Metal Monolith Discovered In Utah Desert

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Metal Monolith Discovered In Utah Desert
It is unclear as to where the roughly 10 foot tall, three sided monolith came from or how long it's been in the desert.
SHOW TRANSCRIPT

Officials in Utah say they are facing a mystery unlike any they've seen before, following the discovery of a metal monolith in the state's red-rock desert.

"I've heard everything from, did this fall from the sky, you know, did it kind of implant itself there? Is it otherworldly," Lt. Nick Street, Utah Highway Patrol said.

The roughly 10-foot-tall, three-sided structure was discovered by the Utah Department of Public Safety Aero Bureau and the Division of Wildlife Resources during a helicopter survey on November 18.

"Without looking at it close and seeing that there are, in fact, human-made rivets that put this thing together, you could definitely let your imagination run wild," Street said.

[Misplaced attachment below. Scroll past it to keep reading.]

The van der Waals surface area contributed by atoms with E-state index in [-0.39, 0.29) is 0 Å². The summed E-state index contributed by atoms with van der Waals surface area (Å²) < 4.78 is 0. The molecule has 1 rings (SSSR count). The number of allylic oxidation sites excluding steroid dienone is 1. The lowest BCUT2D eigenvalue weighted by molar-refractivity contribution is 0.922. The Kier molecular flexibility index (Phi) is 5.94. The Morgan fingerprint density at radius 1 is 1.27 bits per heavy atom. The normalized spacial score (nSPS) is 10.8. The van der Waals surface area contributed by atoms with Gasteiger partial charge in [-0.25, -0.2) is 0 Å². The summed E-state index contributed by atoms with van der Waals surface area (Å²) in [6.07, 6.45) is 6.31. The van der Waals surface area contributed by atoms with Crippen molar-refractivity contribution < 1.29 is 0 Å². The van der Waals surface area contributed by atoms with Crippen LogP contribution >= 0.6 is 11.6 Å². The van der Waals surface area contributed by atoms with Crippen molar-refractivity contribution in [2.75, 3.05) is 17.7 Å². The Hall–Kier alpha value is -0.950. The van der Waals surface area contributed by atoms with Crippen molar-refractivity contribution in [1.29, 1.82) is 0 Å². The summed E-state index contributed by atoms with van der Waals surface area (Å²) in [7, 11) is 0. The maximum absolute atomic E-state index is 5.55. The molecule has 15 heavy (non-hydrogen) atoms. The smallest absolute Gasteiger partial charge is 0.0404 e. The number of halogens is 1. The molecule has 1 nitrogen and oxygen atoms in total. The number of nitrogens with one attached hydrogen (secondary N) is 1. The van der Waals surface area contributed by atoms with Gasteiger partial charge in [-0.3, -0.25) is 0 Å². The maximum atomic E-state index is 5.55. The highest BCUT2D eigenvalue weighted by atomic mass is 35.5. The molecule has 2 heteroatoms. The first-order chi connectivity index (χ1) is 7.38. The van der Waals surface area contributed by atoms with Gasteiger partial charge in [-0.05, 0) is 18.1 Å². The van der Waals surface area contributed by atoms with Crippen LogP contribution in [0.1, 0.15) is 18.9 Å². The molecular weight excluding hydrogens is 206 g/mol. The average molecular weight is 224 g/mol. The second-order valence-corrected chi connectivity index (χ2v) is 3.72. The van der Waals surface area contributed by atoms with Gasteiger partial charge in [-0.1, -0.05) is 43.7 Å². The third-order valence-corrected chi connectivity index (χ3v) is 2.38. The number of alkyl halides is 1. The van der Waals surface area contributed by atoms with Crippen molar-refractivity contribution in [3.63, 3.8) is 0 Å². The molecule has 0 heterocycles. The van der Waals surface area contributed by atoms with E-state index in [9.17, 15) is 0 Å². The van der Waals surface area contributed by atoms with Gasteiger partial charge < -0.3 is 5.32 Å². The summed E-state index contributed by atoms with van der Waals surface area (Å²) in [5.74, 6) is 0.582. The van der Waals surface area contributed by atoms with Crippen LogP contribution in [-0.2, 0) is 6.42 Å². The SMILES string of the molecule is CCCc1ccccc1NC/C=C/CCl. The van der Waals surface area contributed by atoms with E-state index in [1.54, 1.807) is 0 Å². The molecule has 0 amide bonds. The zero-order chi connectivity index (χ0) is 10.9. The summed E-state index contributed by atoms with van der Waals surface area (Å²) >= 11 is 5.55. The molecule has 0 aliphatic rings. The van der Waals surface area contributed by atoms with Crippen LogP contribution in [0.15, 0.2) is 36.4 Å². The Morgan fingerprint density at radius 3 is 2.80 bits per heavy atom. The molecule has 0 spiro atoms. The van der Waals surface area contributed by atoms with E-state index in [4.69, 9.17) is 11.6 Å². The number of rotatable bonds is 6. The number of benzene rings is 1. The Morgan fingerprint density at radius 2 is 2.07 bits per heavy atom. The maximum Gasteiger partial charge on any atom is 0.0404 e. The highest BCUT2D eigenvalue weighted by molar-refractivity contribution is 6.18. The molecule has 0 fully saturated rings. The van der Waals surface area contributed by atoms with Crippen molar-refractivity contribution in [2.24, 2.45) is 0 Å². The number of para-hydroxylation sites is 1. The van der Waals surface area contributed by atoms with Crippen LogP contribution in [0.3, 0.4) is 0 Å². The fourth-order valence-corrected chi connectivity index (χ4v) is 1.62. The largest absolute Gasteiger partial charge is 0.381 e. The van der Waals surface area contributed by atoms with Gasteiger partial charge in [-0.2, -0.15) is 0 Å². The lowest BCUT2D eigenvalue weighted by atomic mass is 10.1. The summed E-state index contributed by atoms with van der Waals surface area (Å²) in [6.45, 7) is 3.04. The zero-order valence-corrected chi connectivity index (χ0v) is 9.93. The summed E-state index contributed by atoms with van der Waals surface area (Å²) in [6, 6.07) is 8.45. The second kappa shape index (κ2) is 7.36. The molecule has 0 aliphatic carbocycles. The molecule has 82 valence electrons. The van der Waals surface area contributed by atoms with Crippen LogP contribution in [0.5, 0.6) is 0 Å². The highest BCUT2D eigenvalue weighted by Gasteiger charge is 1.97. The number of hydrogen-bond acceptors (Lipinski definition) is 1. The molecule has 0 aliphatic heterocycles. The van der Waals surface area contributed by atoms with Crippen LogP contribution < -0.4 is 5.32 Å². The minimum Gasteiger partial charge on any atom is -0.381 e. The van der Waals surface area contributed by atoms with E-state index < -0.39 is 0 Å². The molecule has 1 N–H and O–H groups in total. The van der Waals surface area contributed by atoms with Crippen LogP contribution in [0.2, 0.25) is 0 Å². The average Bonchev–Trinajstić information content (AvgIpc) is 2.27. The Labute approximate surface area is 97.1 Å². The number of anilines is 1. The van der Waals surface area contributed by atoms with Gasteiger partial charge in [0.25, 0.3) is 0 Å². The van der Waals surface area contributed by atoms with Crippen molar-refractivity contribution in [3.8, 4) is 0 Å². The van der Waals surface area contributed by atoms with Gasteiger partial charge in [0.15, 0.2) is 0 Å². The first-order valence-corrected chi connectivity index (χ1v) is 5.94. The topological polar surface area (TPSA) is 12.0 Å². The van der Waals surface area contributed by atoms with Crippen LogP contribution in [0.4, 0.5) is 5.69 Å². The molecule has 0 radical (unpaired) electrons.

Officials say they are working to determine how the sci-fi looking structure ended up in such a remote part of the desert — the nearest town, Moab, is 20 miles away. Many say it looks like the monolith from the sci-fi classic 2001: A Space Odyssey.

It's not clear how long it's been there in the Utah desert.

"For all we know, this has been there 40, 50 years, maybe more, It's the type of material that doesn't degrade with the elements and it may only be a few years old. Who knows? Like I said, it's tough to say at this time. There's no real way to know based on the material that it's made out of how long it's actually been there," Street said.

Officials aren't saying exactly where it's located. They don't want the public to try to venture to such a remote section of the desert. They are also asking that no one make any plans to place their own installation on public land regardless of "what planet you are from."

"Obviously, we don't want people going out there and digging into our Red Rock on public land and placing stainless steel objects, We take it very serious when things are defaced or, you know, painted out in our public lands and this would be taken as seriously," Street said.

Additional reporting by the Associated Press.